Area Forecast Discussion
Issued by NWS Albany, NY

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FXUS61 KALY 250245

Area Forecast Discussion
National Weather Service Albany NY
945 PM EST Fri Feb 24 2017

A strong cold front will cross the region Saturday afternoon
and evening, bringing with it locally heavy rainfall and perhaps
a thunderstorm, gusty winds, and much colder temperatures by


Flood Watch remains in effect for the western Mohawk Valley,
the upper Hudson, the southern Adirondacks, Lake George Saratoga
region and southern Vermont from tonight through Sunday. See
Hydrology section for details...

As of 945 PM EST, a nearly stationary frontal boundary was
still evident across the southern Adirondacks and western Mohawk
Valley, with temperatures mainly in the 30S and 40s along with
north/northeast winds on the cooler side of the boundary. To
the south of this boundary, temps are still mainly in the 50s
and 60s.

Also on the north side of this boundary, some areas of fog/low
clouds have developed, with some locally dense fog possible,
especially across portions of the southern Adirondacks, as a
moistening low level air mass cools with the lingering snow

Latest satellite trends also indicate low clouds expanding
northward from the NYC/LI area into western CT and NJ. We expect
these low clouds to continue expanding northward through the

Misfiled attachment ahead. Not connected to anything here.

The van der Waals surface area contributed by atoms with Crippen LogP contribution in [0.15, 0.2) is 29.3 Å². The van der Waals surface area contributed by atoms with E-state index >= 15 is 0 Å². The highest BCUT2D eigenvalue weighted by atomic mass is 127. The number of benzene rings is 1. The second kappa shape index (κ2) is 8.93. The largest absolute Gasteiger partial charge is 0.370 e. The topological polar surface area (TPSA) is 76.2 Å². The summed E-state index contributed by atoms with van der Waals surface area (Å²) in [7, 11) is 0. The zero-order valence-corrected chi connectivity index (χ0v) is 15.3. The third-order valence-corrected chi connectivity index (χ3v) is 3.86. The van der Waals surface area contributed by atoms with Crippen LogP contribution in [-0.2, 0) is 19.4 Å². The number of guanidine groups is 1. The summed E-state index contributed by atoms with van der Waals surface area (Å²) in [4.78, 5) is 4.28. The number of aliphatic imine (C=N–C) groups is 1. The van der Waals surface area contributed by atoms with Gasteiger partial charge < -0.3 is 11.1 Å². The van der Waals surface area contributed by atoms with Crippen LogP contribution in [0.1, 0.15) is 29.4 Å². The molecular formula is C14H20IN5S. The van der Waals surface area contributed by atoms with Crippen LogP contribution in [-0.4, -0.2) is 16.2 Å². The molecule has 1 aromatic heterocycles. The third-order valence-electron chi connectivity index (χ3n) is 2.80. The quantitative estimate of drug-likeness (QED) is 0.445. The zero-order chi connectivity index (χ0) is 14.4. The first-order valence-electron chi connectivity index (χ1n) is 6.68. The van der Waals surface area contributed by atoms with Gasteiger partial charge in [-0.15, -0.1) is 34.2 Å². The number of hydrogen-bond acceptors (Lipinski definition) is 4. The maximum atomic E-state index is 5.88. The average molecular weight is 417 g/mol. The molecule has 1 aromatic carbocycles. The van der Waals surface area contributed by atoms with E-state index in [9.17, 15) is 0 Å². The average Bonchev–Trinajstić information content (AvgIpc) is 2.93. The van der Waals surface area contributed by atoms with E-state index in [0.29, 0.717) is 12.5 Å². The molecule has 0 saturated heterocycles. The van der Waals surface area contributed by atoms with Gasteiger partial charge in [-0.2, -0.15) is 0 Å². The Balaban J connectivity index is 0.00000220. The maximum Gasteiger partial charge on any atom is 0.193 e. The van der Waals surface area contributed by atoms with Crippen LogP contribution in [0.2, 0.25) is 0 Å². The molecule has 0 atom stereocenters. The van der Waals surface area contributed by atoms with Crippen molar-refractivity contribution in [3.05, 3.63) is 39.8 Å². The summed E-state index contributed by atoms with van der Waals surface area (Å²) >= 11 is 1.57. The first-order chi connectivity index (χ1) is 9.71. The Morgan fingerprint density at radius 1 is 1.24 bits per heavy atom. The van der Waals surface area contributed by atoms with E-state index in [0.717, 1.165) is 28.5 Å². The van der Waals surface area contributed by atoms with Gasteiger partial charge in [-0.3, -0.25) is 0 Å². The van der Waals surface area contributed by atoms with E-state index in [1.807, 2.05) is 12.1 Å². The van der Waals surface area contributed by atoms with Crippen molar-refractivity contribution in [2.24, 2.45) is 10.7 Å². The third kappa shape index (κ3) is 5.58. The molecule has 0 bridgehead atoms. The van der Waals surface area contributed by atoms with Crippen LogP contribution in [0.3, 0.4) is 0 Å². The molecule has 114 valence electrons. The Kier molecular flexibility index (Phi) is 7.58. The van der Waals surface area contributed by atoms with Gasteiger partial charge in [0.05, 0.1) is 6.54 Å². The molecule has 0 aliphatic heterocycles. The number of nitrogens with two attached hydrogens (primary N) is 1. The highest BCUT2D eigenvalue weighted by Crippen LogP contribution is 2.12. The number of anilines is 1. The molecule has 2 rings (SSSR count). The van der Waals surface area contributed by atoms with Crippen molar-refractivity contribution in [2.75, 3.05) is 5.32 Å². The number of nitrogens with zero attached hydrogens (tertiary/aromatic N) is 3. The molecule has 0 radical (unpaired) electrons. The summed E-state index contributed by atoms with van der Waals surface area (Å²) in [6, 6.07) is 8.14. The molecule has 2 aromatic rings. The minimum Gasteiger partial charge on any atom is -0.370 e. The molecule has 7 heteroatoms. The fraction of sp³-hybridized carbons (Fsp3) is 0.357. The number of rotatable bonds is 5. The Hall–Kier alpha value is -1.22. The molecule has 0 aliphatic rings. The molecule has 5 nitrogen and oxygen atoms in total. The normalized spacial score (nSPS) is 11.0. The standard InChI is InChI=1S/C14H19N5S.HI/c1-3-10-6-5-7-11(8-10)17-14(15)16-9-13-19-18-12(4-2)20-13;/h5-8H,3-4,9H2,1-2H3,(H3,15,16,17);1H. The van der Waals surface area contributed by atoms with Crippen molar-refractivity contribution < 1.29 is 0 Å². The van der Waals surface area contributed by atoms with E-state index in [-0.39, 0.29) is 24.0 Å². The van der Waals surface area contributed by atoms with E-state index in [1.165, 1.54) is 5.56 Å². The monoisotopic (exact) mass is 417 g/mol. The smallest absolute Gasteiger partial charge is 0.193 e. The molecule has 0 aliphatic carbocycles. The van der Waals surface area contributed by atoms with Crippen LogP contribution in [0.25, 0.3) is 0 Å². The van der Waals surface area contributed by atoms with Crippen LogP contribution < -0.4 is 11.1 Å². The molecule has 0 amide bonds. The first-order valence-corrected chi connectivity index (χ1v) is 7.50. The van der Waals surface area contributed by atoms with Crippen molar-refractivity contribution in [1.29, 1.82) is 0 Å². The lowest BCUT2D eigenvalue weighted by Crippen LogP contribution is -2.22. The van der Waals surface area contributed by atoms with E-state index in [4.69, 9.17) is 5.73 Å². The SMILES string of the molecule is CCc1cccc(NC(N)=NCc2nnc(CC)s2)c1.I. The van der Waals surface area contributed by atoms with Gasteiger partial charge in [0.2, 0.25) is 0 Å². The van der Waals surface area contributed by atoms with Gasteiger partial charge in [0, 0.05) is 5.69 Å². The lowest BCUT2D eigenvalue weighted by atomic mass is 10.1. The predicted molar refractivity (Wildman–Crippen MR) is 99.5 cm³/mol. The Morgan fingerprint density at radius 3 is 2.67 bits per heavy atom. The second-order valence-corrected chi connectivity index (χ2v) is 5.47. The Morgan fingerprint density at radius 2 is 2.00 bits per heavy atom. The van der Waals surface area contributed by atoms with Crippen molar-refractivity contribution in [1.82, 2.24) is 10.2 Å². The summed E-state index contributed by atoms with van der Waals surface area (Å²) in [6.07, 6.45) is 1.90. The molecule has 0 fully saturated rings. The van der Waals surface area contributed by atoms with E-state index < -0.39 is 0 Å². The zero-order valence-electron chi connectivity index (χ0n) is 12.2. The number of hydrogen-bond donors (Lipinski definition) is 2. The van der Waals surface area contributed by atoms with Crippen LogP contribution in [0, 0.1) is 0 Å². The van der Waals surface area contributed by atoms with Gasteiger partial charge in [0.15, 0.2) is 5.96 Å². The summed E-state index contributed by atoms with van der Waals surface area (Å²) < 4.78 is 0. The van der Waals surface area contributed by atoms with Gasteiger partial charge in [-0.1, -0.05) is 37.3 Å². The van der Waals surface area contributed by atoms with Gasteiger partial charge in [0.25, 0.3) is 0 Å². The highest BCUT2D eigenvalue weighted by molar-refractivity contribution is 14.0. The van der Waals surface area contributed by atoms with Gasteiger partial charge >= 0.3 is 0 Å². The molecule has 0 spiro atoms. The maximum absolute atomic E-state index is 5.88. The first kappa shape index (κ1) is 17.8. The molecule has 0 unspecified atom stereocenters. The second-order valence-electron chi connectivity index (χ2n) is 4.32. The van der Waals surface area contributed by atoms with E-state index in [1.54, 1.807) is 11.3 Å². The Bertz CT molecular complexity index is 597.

night, so mostly cloudy skies expected after midnight. Some
areas of drizzle should also form, especially across portions of
the eastern Catskills, Berkshires, Litchfield Hills, and
Helderbergs toward daybreak.

Low temperatures will be tricky overnight, esp for northern
areas where 30s and lower 40s are currently present. We expect
the boundary to slowly lift northward before sunrise, so min
temps likely will occur by midnight, with steady or rising temps
expected thereafter. For areas south of the boundary, lows
should mainly be in the 40s and 50s.

A somewhat gusty south breeze should continue through at least 2
AM within portions of the Hudson River Valley from Albany
southward, and portions of the Housatonic Valley of western New
England, with some gusts of 25-30 mph possible. Winds may
subside slightly after 2 AM as low level moisture deepens,
potentially mitigating low level lapse rates from current steep


As low level flow turns more south Saturday morning, maybe even
slightly southeast at the surface, there could be some low level
clouds that could form through the morning. However, again,
upstream conditions are relatively cloud free and if we have
similar conditions ahead of the convection expected along the
cold front Saturday afternoon, then we would see highs well into
the 60s to near 70.